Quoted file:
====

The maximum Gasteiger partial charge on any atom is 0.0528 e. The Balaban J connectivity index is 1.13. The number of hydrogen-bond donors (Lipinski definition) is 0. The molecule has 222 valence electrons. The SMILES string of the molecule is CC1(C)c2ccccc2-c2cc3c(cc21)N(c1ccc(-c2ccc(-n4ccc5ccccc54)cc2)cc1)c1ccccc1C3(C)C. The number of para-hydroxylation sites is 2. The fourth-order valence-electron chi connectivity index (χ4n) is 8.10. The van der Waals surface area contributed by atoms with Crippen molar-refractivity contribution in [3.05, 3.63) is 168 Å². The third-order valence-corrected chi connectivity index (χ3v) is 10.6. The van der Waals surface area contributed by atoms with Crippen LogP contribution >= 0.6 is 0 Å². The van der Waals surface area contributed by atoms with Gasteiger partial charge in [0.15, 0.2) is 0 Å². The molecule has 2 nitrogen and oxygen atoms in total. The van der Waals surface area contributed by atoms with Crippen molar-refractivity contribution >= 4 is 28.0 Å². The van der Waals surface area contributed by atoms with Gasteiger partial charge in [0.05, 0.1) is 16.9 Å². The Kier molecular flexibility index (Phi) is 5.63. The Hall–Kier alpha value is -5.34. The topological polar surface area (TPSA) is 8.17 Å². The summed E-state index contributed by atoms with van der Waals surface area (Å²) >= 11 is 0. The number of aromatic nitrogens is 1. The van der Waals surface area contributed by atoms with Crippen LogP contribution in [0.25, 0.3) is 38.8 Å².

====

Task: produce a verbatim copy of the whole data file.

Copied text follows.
The maximum Gasteiger partial charge on any atom is 0.0528 e. The Balaban J connectivity index is 1.13. The number of hydrogen-bond donors (Lipinski definition) is 0. The molecule has 222 valence electrons. The SMILES string of the molecule is CC1(C)c2ccccc2-c2cc3c(cc21)N(c1ccc(-c2ccc(-n4ccc5ccccc54)cc2)cc1)c1ccccc1C3(C)C. The number of para-hydroxylation sites is 2. The fourth-order valence-electron chi connectivity index (χ4n) is 8.10. The van der Waals surface area contributed by atoms with Crippen molar-refractivity contribution in [3.05, 3.63) is 168 Å². The third-order valence-corrected chi connectivity index (χ3v) is 10.6. The van der Waals surface area contributed by atoms with Crippen LogP contribution >= 0.6 is 0 Å². The van der Waals surface area contributed by atoms with Gasteiger partial charge in [0.15, 0.2) is 0 Å². The molecule has 2 nitrogen and oxygen atoms in total. The van der Waals surface area contributed by atoms with Crippen molar-refractivity contribution >= 4 is 28.0 Å². The van der Waals surface area contributed by atoms with Gasteiger partial charge in [0.05, 0.1) is 16.9 Å². The Kier molecular flexibility index (Phi) is 5.63. The Hall–Kier alpha value is -5.34. The topological polar surface area (TPSA) is 8.17 Å². The summed E-state index contributed by atoms with van der Waals surface area (Å²) >= 11 is 0. The number of aromatic nitrogens is 1. The van der Waals surface area contributed by atoms with Crippen LogP contribution in [0.25, 0.3) is 38.8 Å².